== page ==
message 8: by Lori (Hellian) (new)

Lori (Hellian) Naturally as a 13 yo I was appalled at the change in Natasha. But the next time I read it was shortly after Jake was born, when nurturing a family seemed (and in a way, still seems) the real priority after all my searching and striving for The Meaning of Life. And after those kids were older, Natasha would change again. But it bummed me out how that sparkly light in Natasha was mostly extinguished. Altho we did get a glimpse of it rising up again.

And poor Sonia. ALtho why she and Mary were so in love with Nicholas, feh! I was torn, because I wanted Sonia to be finally get her own, and yet I did love Mary so.


Whitaker Ceridwen wrote: "My Russian teacher always claimed that the Russian word for "thick", referring to the size of his books, came from his name, and not the other way around."

That is SUCH a cool thought. I hope it's true!

(Maybe it's the "tol" bit. Ya know, as in TOL-stoy and TOL-kein. Mwa ha ha!)


Whitaker Lori wrote: "But the next time I read it was shortly after Jake was born, when nurturing a family seemed (and in a way, still seems) the real priority after all my searching and striving for The Meaning of Life."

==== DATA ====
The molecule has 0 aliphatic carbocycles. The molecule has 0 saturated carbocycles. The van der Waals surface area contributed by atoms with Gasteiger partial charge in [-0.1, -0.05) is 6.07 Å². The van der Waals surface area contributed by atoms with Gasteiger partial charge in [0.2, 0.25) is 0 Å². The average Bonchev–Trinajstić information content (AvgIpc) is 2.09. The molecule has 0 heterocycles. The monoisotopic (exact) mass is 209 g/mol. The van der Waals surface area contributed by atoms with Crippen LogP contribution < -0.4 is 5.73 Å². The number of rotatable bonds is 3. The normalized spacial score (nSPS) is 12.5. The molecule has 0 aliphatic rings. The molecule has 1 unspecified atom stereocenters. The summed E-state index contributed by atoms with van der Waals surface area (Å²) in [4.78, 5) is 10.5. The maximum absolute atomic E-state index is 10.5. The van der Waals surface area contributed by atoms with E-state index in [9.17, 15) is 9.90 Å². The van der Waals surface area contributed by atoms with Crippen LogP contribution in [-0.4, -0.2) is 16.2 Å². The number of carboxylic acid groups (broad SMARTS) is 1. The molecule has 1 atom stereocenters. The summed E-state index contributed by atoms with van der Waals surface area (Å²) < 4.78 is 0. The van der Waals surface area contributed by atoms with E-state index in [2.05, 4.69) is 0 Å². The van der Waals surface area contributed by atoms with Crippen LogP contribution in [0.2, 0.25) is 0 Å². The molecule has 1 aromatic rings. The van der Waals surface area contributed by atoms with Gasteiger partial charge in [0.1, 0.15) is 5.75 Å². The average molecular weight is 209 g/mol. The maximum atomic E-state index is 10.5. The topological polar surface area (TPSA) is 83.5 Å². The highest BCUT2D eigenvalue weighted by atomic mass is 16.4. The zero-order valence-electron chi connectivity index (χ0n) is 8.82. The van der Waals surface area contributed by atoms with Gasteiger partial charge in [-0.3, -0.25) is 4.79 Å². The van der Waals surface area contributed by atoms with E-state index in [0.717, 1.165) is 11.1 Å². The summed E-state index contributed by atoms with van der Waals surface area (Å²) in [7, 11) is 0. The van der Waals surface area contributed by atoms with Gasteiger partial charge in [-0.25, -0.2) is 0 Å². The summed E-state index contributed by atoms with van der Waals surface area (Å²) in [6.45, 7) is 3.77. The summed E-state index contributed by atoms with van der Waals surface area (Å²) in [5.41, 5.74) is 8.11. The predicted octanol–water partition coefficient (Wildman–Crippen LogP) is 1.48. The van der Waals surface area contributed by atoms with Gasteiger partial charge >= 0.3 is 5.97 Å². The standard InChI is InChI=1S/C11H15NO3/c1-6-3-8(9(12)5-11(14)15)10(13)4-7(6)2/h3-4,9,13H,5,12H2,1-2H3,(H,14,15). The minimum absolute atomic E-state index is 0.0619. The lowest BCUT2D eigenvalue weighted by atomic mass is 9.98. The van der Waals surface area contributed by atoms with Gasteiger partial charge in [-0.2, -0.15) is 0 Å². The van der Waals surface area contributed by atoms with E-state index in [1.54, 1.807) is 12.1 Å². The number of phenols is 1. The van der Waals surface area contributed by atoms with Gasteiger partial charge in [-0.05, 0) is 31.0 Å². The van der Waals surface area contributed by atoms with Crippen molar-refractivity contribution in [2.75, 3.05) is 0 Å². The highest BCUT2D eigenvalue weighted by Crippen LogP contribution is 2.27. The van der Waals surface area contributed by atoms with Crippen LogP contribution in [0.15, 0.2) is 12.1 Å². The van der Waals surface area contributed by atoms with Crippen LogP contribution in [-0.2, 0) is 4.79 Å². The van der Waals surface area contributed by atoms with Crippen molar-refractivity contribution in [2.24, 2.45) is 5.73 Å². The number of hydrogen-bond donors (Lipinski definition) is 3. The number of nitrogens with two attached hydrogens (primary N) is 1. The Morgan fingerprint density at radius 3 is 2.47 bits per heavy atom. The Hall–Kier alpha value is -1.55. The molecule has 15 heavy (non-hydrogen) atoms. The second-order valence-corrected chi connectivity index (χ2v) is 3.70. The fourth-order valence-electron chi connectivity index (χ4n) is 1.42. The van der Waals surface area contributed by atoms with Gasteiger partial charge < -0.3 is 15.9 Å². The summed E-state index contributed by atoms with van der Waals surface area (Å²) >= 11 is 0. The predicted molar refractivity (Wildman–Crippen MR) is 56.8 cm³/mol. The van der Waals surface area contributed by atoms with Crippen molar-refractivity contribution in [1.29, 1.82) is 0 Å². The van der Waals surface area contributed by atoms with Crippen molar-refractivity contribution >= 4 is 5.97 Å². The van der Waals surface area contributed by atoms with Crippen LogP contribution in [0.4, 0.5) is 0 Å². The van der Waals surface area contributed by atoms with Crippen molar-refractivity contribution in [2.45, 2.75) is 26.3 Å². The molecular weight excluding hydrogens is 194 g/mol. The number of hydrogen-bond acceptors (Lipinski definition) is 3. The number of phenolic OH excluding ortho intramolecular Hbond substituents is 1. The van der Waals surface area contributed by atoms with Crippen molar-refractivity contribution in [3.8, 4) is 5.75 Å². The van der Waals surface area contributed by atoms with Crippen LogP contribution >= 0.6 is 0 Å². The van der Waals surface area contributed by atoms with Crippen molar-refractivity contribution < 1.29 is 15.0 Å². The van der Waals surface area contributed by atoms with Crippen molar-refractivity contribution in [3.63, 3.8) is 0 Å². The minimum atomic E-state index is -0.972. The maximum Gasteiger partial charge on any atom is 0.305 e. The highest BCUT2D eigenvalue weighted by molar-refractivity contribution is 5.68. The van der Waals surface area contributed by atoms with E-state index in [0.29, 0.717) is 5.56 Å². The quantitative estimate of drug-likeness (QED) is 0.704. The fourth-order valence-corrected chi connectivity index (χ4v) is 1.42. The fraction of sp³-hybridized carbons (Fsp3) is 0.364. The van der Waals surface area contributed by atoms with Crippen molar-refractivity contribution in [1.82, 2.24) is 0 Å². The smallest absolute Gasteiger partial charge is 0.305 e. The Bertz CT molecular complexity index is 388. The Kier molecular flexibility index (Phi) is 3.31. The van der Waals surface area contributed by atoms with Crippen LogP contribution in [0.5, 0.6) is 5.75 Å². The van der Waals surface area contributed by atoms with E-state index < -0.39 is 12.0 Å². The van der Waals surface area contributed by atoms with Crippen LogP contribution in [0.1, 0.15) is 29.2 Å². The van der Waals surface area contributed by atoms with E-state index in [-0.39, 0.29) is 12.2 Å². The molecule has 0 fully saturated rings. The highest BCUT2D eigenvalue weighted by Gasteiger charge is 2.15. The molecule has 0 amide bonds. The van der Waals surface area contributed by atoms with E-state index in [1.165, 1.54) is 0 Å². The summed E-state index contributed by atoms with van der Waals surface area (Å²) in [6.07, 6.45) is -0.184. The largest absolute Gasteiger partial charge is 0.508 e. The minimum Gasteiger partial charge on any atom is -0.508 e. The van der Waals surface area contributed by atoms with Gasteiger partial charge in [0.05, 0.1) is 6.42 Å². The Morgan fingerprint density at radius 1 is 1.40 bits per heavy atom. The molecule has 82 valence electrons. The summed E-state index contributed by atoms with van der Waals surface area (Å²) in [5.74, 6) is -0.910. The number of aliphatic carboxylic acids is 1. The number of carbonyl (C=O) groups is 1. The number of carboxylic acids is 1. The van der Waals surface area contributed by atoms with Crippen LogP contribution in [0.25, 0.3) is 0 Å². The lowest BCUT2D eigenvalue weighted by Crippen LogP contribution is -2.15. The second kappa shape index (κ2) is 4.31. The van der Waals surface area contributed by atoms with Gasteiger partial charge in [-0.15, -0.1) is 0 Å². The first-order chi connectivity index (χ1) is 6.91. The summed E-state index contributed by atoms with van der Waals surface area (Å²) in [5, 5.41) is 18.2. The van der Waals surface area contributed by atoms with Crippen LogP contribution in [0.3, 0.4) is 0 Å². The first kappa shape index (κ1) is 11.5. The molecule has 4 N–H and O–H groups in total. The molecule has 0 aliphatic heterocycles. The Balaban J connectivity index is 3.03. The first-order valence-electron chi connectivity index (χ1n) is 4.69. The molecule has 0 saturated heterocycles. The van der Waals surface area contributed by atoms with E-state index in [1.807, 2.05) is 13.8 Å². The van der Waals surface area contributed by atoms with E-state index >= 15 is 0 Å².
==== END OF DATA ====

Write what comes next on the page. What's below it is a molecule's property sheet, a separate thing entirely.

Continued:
I think that's such a great point to make. It really does get to the core of life doesn't it, this book?

And yeah, I though Sonya was hard done by too. It just felt unfair.

Robert, you really gotta get round to reading it. Try the Pevear and Volokhonsky translation. It's an easier read for modern ears.

Yeah, the Pierre on the hill scene was fantastic. I kept expecting something to happen to him.


message 11: by Robert (new) - added it

Robert Heck, I'm reading Piers Plowman right now; I shouldn't really be scared of any novel!


message 12: by Ian (new) - rated it 3 stars

Ian I never did get around to reading War and Peace but this review maybe gives me the little spark of inspiration I need. I'm not deterred by it being "difficult" or "long." Those are qualities I often look for in a book. I might be something of a reading masochist but that's a discussion for another day. I just never got around to it.

So I loved War and Peace (the movie with Henry Fonda and the awesome Borodino sequence) and I loved Lord of the Rings (the movies with Liv Tyler ... oh yea) but I did not particularly enjoy Lord of the Rings (the books ... please don't hate me for that). So will I like War and Peace (the long and difficult book)?


Whitaker Heh. Pennac's book, The Rights of the Reader, has "The right to skip" as one of the rights. And the example he gives is precisely War and Peace: he says that when he first read it he skipped all the boring bits with the philosophising about war. Just like Lori! :-)